ILLINOIS STATE ARCHIVES
Illinois at War, 1941-1945
A Selection of Documents from the Illinois State Archives
COMMUNICATION FROM MRS. WM. D. BATTEY CONCERNING DAY-CARE
August 25, 1945
In Chicago a few war industries such as the Republic Drill Company and Douglas Aircraft maintained on-site day-care centers to supervise and nurture those employees' children who were not yet of school age. These centers helped working mothers by way of minimizing commuting times, discouraging absenteeism, and promoting worker morale. On the job mothers could concentrate on the tasks at hand without the distraction of worrying about the welfare of their youngsters.
Unfortunately the large majority of female workers with children did not enjoy the same peace of mind. Contemporary newspapers were full of accounts of unsupervised very young people and teenagers. Welfare workers found infants locked in automobiles on plant parking lots. "Latchkey" youths commonly wore home door keys tied to strings around their necks. Children left home alone died in tragic fires on numerous occasions. Movie houses served often as all-night baby sitters where kids dozed in front of the same features shown again and again. Teenagers without benefit of parental control sometimes became involved in serious crime as well as less harmful mischief.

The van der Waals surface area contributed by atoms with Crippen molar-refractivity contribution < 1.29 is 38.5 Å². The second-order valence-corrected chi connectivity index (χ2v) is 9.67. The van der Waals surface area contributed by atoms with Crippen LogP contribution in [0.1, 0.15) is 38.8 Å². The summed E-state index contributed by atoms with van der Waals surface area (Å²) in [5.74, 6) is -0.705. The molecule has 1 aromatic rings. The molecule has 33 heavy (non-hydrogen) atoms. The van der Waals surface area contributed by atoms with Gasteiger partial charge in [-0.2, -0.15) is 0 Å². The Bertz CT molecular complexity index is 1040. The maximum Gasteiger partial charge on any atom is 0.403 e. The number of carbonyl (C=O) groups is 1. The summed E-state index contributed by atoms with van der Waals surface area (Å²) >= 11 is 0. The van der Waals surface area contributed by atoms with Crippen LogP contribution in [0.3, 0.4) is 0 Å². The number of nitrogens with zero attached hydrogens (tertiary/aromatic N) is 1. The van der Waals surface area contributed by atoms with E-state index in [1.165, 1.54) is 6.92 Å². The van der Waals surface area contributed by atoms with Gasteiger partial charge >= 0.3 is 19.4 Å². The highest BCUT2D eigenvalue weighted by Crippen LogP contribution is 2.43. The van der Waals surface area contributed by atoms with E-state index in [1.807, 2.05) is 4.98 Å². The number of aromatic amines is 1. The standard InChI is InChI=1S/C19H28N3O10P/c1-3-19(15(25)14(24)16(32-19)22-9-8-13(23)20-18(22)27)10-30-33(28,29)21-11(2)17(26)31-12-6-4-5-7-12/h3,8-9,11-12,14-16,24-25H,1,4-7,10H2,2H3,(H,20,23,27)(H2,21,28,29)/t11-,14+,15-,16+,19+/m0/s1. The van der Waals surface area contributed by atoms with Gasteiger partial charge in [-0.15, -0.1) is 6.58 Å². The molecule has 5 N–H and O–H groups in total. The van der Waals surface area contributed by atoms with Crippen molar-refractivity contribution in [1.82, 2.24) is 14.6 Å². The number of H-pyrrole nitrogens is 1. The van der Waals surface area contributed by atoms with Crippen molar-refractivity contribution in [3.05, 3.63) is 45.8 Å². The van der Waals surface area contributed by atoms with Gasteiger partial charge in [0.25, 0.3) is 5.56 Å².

At the war's onset Chicago had several private day-care centers as well as several public facilities operated for the underprivileged by the Works Progress Administration (WPA). The WPA was abolished by Congress along with other federal relief agencies in 1943 and at that time the Chicago Board of Education took over its nurseries. By 1945 there were 117 day-care centers in Chicago, 48 of which were maintained by the Chicago Board and in part subsidized by the federal government. Despite these numbers there were never enough centers to accommodate the city's children and the centers which did exist were chronically understaffed. Grandmothers, aunts, sisters, and neighbors often assumed child care responsibilities while mothers worked. But thousands of Chicago's young people were sadly neglected while their parents produced the tools of war. Chicago was not alone in this circumstance. The same conditions prevailed in smaller cities and towns but in lesser concentrations.
Points to Consider
What was Mrs. William D. Battey going to do if her child's day-care facility closed?
Why was Mrs. Battey working?
Should day-care have been subsidized by the government in late 1945?
Should it be subsidized today?